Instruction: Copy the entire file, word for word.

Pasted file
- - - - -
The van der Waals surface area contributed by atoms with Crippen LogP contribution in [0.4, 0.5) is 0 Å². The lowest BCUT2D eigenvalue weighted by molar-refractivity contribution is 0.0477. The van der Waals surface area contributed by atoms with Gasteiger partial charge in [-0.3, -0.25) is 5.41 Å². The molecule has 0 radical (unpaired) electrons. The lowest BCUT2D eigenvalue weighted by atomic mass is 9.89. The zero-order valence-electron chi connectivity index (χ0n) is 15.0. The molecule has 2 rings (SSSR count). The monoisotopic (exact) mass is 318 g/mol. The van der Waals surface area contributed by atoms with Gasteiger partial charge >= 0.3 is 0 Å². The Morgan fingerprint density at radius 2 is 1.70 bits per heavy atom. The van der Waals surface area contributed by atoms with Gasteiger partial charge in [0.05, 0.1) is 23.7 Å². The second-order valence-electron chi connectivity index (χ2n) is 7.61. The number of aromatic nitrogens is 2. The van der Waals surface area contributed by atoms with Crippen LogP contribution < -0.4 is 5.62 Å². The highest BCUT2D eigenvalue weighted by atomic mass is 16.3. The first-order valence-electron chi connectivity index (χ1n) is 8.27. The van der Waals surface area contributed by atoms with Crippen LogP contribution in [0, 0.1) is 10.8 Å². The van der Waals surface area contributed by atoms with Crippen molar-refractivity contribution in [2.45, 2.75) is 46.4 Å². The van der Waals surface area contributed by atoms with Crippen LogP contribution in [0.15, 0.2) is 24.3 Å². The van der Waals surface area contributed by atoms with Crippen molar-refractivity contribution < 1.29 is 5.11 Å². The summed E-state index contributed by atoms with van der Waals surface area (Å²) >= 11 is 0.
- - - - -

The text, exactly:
The van der Waals surface area contributed by atoms with Crippen LogP contribution in [0.4, 0.5) is 0 Å². The lowest BCUT2D eigenvalue weighted by molar-refractivity contribution is 0.0477. The van der Waals surface area contributed by atoms with Gasteiger partial charge in [-0.3, -0.25) is 5.41 Å². The molecule has 0 radical (unpaired) electrons. The lowest BCUT2D eigenvalue weighted by atomic mass is 9.89. The zero-order valence-electron chi connectivity index (χ0n) is 15.0. The molecule has 2 rings (SSSR count). The monoisotopic (exact) mass is 318 g/mol. The van der Waals surface area contributed by atoms with Gasteiger partial charge >= 0.3 is 0 Å². The Morgan fingerprint density at radius 2 is 1.70 bits per heavy atom. The van der Waals surface area contributed by atoms with Gasteiger partial charge in [0.05, 0.1) is 23.7 Å². The second-order valence-electron chi connectivity index (χ2n) is 7.61. The number of aromatic nitrogens is 2. The van der Waals surface area contributed by atoms with Crippen LogP contribution < -0.4 is 5.62 Å². The highest BCUT2D eigenvalue weighted by atomic mass is 16.3. The first-order valence-electron chi connectivity index (χ1n) is 8.27. The van der Waals surface area contributed by atoms with Crippen LogP contribution in [0, 0.1) is 10.8 Å². The van der Waals surface area contributed by atoms with Crippen molar-refractivity contribution in [2.45, 2.75) is 46.4 Å². The van der Waals surface area contributed by atoms with Crippen LogP contribution in [0.15, 0.2) is 24.3 Å². The van der Waals surface area contributed by atoms with Crippen molar-refractivity contribution < 1.29 is 5.11 Å². The summed E-state index contributed by atoms with van der Waals surface area (Å²) >= 11 is 0.